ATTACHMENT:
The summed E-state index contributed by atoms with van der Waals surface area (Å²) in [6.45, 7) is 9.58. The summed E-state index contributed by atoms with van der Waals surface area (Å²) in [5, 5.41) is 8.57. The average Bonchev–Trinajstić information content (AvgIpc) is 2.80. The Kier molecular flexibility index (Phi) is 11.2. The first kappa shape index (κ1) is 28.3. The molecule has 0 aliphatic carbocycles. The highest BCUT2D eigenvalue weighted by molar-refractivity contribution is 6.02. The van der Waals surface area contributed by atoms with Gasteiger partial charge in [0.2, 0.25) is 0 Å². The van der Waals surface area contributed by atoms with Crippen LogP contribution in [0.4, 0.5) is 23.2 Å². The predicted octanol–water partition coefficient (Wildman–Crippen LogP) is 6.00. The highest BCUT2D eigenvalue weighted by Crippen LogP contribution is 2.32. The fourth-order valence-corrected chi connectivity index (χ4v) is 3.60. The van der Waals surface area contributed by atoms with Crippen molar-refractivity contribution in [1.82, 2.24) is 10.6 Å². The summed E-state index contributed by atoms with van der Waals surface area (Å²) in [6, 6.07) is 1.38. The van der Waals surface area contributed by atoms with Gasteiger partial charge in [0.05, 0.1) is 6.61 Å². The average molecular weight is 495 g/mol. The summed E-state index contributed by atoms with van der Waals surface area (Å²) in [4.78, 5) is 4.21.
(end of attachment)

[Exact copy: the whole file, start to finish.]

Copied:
The summed E-state index contributed by atoms with van der Waals surface area (Å²) in [6.45, 7) is 9.58. The summed E-state index contributed by atoms with van der Waals surface area (Å²) in [5, 5.41) is 8.57. The average Bonchev–Trinajstić information content (AvgIpc) is 2.80. The Kier molecular flexibility index (Phi) is 11.2. The first kappa shape index (κ1) is 28.3. The molecule has 0 aliphatic carbocycles. The highest BCUT2D eigenvalue weighted by molar-refractivity contribution is 6.02. The van der Waals surface area contributed by atoms with Gasteiger partial charge in [0.2, 0.25) is 0 Å². The van der Waals surface area contributed by atoms with Crippen LogP contribution in [0.4, 0.5) is 23.2 Å². The predicted octanol–water partition coefficient (Wildman–Crippen LogP) is 6.00. The highest BCUT2D eigenvalue weighted by Crippen LogP contribution is 2.32. The fourth-order valence-corrected chi connectivity index (χ4v) is 3.60. The van der Waals surface area contributed by atoms with Crippen molar-refractivity contribution in [1.82, 2.24) is 10.6 Å². The summed E-state index contributed by atoms with van der Waals surface area (Å²) in [6, 6.07) is 1.38. The van der Waals surface area contributed by atoms with Gasteiger partial charge in [0.05, 0.1) is 6.61 Å². The average molecular weight is 495 g/mol. The summed E-state index contributed by atoms with van der Waals surface area (Å²) in [4.78, 5) is 4.21.